Have you ever thought to yourself, “Wow, Bing.com is so much better than Google!”
Have you at least thought to yourself, “I’d pay over $100 a year to use Google instead of Bing.”
Then today’s article is for you. In swoops Microsoft Rewards, eager to pay you for a service you’d otherwise never want or use.
How to Make $100 a Year with Microsoft Rewards
If the idea of paying to use Google is as preposterous to you as it is to me, then I’ll let you in on a secret. In the past year, I’ve made about $100 just for
google searching bing searching the internet.
You see, Microsoft’s search engine is tired of living in Google’s shadow, and they’re willing to pay you to help get their numbers up. Here’s how it works:
Step 1) Create a Microsoft Rewards account.
You can do so here.
Step 2) Start Searching on Bing.com while logged into your Microsoft Rewards account.
Well, that was anticlimactic. Turns out this process isn’t so difficult after all.
Each search earns you 5 points, and between your PC and mobile device, you’re allowed to search 50 times per day. These points are worth money. Have I mentioned I hate all this point conversion nonsense?
Step 3) Redeem
The bad news – you can’t redeem points directly for cash. The good news, you can redeem points directly for Amazon.com gift cards, which is just about as good as cash in my book.
Other redemption options include a 1-month Hulu Subscription, $5 Starbucks gift cards, Gamestop giftcards, Xbox Live memberships, and a bunch of other Microsoft products you probably don’t care about.
Let’s get converting, how much can you earn?
As a Level 2 Microsoft rewards member*, you can earn 150 points per day from your PC searches and 100 points per day from your mobile searches. This makes for a total of 250 points per day from searches, or 7,750 points per month. I have mentioned that I hate all this point conversion nonsense, right?
The cost of a $5 amazon gift card? 5,250 points.
That’s a free $5 amazon gift card every 21 days. Not too shabby!
Plus, Microsoft has been running double points days every Thursdays. In other words, you can earn 500 points per day, four times per month. In this scenario, you’re looking at up to 8,750 points per month, which is good for about 20 amazon gift cards per year. $100!
Sounding good? Here’s where things get interesting:
Although you are only allowed one rewards account per individual, each household is allowed up to six accounts. Hide your kids, hide your wife, because diligent houses of searchers could be earning up to $600 per year in Amazon gift cards.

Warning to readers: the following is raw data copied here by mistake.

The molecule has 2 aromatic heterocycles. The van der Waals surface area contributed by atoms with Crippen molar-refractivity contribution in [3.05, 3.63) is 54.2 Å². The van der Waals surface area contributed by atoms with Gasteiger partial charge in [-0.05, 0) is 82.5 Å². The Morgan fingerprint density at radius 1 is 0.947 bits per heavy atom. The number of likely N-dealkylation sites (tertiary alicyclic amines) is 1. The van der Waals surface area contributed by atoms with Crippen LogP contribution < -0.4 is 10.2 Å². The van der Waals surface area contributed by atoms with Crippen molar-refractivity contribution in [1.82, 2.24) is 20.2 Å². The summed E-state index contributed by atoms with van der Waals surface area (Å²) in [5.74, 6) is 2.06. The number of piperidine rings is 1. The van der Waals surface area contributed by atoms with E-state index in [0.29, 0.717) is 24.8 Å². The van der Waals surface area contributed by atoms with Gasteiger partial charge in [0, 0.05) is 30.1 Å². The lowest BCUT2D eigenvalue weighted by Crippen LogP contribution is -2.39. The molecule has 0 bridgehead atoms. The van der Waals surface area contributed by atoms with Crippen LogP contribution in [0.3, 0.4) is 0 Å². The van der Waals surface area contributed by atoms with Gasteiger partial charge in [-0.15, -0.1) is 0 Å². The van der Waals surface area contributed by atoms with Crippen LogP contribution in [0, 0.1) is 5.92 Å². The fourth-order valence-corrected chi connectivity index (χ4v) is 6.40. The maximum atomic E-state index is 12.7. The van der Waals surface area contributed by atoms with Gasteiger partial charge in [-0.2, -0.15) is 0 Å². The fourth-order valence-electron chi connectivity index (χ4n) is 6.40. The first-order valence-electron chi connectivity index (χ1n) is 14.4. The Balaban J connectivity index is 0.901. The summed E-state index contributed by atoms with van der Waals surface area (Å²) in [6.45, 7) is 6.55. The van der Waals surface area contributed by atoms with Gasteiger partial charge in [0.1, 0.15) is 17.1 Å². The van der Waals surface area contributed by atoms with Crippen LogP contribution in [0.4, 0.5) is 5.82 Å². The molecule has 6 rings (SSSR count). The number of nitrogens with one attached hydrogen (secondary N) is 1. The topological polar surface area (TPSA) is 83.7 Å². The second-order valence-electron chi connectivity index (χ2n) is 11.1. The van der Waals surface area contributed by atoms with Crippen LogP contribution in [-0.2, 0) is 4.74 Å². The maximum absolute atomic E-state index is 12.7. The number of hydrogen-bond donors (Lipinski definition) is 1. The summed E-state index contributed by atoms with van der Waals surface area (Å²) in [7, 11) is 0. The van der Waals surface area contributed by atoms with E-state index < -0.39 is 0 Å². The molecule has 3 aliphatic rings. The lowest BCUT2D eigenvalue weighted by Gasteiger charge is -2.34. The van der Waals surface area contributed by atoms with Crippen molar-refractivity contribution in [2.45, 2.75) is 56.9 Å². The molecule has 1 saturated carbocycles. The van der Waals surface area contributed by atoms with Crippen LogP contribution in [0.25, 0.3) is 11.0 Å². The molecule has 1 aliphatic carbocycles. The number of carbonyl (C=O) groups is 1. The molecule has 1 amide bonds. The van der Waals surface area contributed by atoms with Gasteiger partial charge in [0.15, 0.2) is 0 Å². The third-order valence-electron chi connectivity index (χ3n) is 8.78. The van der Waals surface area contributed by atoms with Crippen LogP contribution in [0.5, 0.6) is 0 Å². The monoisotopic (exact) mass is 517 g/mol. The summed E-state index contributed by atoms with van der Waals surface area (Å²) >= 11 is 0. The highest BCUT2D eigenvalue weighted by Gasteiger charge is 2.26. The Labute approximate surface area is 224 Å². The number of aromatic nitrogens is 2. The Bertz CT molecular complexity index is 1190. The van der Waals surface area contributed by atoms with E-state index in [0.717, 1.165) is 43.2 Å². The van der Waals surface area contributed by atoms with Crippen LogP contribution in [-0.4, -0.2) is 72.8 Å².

Pretending you have an extra child would be waaay wrong. Of the many people doing this, I’ve heard some getting their accounts banned, mmkay?
Much better to ensure your future son only searches at home, while you search at work under a different IP address. And you definitely wouldn’t share same passwords, because Microsoft might incorrectly assume you’re the same person. Cool?
“You put an asterisk after Level 2 member earlier. What exactly is a level 2 member?”
Microsoft Rewards has two tiers: level 1 and level 2.
Level 1 earns so slowly it’s basically worthless. If you’re stuck at level one, you can only earn 50 points per day from searches. In the Microsoft Rewards world, this makes you poorer than a post tiger-investment Mike Tyson.
The good news? Earning Level 2 status is easy. All you have to do is earn 500 points in a month, which means if you’re searching daily, you should reach level 2 in no longer than 10 days. Once you reach level 2, you keep it as long as you make 100 searches a month. Which you will, because free money, remember?
“50 searches a day! That’s madness!”
If you’re a full time office worker like myself, setting Bing as your default search engine should take care of most of those searches in no time.
For the rest? Two words for you: Related. Searches.
Clicking through these suckers knocks out 50 searches faster than a pre-tiger investment Mike Tyson.
I’ve also heard of people using online robots to automatically search for themselves, but this is pretty clearly against Microsoft’s terms of service.
“Is searching the only way to earn Microsoft Points?”
There are 3 additional ways you can earn points besides searching:
- Gain 5 points per hour that you use Microsoft’s new web browser, Microsoft Edge. Honestly, 5 points per hour is so many fractions of a penny for so much time spent that this simply isn’t worth it. Even if you use Edge for the maximum 30 hour per month, you only earn less than 3% of an Amazon gift card. Do they really think rewards that minuscule will sway anyone?
- Shop & Earn: Earn 1 point for every $1 spent at the Windows and Microsoft store. Um, My Money Wizard is a website about saving money. Next.
- Random bonuses given by Microsoft throughout the month. Microsoft has been known to give out 10 points here, 20 points there for clicking random articles and stories on the Rewards Home Page. These bonuses actually are worth it, and usually add up to redeeming your gift card a day or so earlier.
“This isn’t going to make me rich.”
Probably not. Although I will point out that if a free 1 month Hulu subscription convinces you to cut the cord on your $50 per month cable bill once and for all, you could be retiring about $50,000 richer thanks to the miracle of compound interest.
That said, what’s wrong with an extra $100 per year for doing something you’re already doing?
If you’re like me and a frequent internet user, you are probably already searching multiple times per day. So turn those google searches into Bing searches, and enjoy a few lunches on Microsoft.
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